Hmmm...well to some degree this gets into a matter of personal taste, intended use and bike fit. Just so you know I don't work for either one of these guys or sell their stuff. I just ride them, and work damned hard to pay for whatever I end up getting, or building. But I have a couple of Specialized bikes, and gave the Sirrus Pro a long, hard look. Long post to follow alert, but hey you asked.
The punchline with the Sirrus, even the Pro, was that I was really surprised and disappointed at the lack of quality in some of the components. To get comparable quality and function from Specialized, you have to move up to the Sirrus LTD version, with is about $800 more than the 7.7FX. Trek gives you some great gear at a much better price. Here's what I mean.
With the Trek, especially in your 2006 model, you get some really really nice gear. Both my 05 and your 06 come with the FX Alpha technology frame, which are really light but still very durable and stable on the road. They are well designed and surprisingly aero. That is the biggest surprise to me so far for this bike. You cannot get yourself in trouble on them unless you basically pull out in front of a dumptruck. They are that forgiving, even then you could probably juke/power your way out of it. This is a proven frame and design, with just the right amount of carbon too to give you a nice comfortable ride, to the point that they will spoil you. These bikes love to climb too, which is a blessing for a hybrid. Both the 05 and 06 versions come with good, strong, responsive brakes. Mine are especially smooth at slow speeds when maneuvering or like when slowing into a track stand. They are nimble too though when you need them to be and have saved my butt a handful of times already on commute, like at night when reaction time suffers in low light and you have to rely on improved response time from your components to bail you out.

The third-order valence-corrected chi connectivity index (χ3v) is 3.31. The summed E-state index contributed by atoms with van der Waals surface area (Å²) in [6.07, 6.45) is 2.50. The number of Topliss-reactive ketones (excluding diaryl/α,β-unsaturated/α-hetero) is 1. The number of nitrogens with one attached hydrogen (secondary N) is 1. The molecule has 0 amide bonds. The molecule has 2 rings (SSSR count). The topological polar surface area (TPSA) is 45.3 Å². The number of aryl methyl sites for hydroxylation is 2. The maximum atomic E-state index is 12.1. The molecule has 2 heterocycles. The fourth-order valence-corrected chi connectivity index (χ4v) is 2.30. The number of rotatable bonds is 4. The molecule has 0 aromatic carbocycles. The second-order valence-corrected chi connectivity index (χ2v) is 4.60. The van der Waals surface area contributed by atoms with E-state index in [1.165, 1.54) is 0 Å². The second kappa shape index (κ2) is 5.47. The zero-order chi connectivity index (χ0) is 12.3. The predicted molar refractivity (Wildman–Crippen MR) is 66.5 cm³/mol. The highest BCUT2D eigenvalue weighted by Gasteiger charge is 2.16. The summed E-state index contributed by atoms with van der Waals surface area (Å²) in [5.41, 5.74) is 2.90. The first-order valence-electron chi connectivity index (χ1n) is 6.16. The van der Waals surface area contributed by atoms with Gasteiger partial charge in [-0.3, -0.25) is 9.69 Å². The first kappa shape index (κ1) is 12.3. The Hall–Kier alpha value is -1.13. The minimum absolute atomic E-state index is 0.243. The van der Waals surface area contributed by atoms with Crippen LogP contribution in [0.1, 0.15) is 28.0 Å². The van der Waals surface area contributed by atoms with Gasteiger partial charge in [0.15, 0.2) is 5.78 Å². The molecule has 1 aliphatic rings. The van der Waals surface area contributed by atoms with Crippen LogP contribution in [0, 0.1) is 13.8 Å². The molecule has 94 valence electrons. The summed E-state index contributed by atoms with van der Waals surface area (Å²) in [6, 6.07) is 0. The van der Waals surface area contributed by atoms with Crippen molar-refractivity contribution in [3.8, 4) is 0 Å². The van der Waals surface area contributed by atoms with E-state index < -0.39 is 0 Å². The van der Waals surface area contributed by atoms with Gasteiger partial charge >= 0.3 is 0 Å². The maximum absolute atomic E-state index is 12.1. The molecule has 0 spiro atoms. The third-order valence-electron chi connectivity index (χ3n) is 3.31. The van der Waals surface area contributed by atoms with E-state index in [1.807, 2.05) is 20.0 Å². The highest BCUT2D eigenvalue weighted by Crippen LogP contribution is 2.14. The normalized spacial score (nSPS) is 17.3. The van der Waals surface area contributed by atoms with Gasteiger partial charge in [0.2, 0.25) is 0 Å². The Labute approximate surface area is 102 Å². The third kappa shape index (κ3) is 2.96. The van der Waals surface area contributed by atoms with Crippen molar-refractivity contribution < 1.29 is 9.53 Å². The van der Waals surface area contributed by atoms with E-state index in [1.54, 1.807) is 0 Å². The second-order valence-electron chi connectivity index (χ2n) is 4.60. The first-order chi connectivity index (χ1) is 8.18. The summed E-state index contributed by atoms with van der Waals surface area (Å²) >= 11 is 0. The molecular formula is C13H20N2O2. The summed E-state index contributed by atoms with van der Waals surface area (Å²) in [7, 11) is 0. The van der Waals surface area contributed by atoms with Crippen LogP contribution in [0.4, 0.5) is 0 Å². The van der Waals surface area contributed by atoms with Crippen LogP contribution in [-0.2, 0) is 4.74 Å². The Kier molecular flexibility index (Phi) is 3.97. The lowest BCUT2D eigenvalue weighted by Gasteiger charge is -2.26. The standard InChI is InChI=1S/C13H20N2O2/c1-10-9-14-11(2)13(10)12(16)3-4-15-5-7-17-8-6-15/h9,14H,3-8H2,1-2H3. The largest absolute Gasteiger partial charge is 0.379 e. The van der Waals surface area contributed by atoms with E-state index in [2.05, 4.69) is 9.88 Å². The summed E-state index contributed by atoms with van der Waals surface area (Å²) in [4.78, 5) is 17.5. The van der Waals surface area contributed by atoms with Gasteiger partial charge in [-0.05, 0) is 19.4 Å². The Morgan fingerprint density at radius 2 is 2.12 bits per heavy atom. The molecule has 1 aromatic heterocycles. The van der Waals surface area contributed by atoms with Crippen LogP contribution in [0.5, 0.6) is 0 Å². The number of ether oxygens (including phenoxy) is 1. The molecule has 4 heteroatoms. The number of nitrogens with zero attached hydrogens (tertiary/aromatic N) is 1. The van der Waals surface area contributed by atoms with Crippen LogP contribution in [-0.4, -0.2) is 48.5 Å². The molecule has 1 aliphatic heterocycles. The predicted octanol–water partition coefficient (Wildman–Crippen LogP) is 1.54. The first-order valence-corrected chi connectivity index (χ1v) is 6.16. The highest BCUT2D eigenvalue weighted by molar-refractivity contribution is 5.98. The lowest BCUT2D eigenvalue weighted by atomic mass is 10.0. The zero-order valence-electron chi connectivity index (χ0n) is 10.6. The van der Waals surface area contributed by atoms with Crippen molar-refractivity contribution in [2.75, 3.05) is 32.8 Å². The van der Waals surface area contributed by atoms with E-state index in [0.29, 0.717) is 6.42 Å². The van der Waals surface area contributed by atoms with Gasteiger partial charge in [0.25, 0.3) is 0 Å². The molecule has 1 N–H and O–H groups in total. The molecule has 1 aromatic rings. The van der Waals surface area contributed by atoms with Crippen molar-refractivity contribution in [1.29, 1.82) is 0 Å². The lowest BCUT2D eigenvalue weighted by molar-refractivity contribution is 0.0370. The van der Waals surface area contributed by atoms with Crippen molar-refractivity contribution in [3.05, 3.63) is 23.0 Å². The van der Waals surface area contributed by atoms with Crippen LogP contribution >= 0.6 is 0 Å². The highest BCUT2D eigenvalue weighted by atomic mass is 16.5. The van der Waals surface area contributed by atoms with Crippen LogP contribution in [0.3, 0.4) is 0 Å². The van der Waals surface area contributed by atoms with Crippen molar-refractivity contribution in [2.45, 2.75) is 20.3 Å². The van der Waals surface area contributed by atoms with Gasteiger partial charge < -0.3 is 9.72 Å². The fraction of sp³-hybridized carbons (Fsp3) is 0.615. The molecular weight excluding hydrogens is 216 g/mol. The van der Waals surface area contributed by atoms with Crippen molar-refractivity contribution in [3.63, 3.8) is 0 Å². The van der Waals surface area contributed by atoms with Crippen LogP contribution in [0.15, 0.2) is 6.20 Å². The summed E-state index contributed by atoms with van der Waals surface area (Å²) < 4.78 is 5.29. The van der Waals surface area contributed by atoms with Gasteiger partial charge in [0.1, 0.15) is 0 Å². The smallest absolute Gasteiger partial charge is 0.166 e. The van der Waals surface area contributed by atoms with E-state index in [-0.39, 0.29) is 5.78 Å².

I got the '05 7700FX with Deore XT (BEST) components, Bontager Race/Race X Lite (BETTER/BEST) and Bontrager Satellite Plus (BETTER) components. The wheels are Bontrager Select, which only top out their GOOD category; but they are plenty fast and they are frikkin bomb proof. They came with Bontrager Race Lite Hardcase tires which are an outstanding mix of durability, puncture resistance but still with excellent roll resistance (meaning they are definitely still plenty fast.) I commute on a combination of roads, bike route trails and even a bit of dirt trail. They hold up to anything and have yet to go out of true. On the road sections I can ride almost as fast as I can on my road bike so no complaints there either. No flats on them either.
In your '06 7.7FX, you get an even higher end mix of components. All in the BEST or BETTER category. Your Ultegra and 105 drivetrain is terrific and the upgrade of the wheels to the Race version is exactly the kind of bang for your buck touch that Trek always manages to figure out, just as Specialized often times does not unless you are willing to fork over another grand. The same can be said of the added carbon and Buzzkill components. They work and just add a little bit more to the smooth and comfortable ride.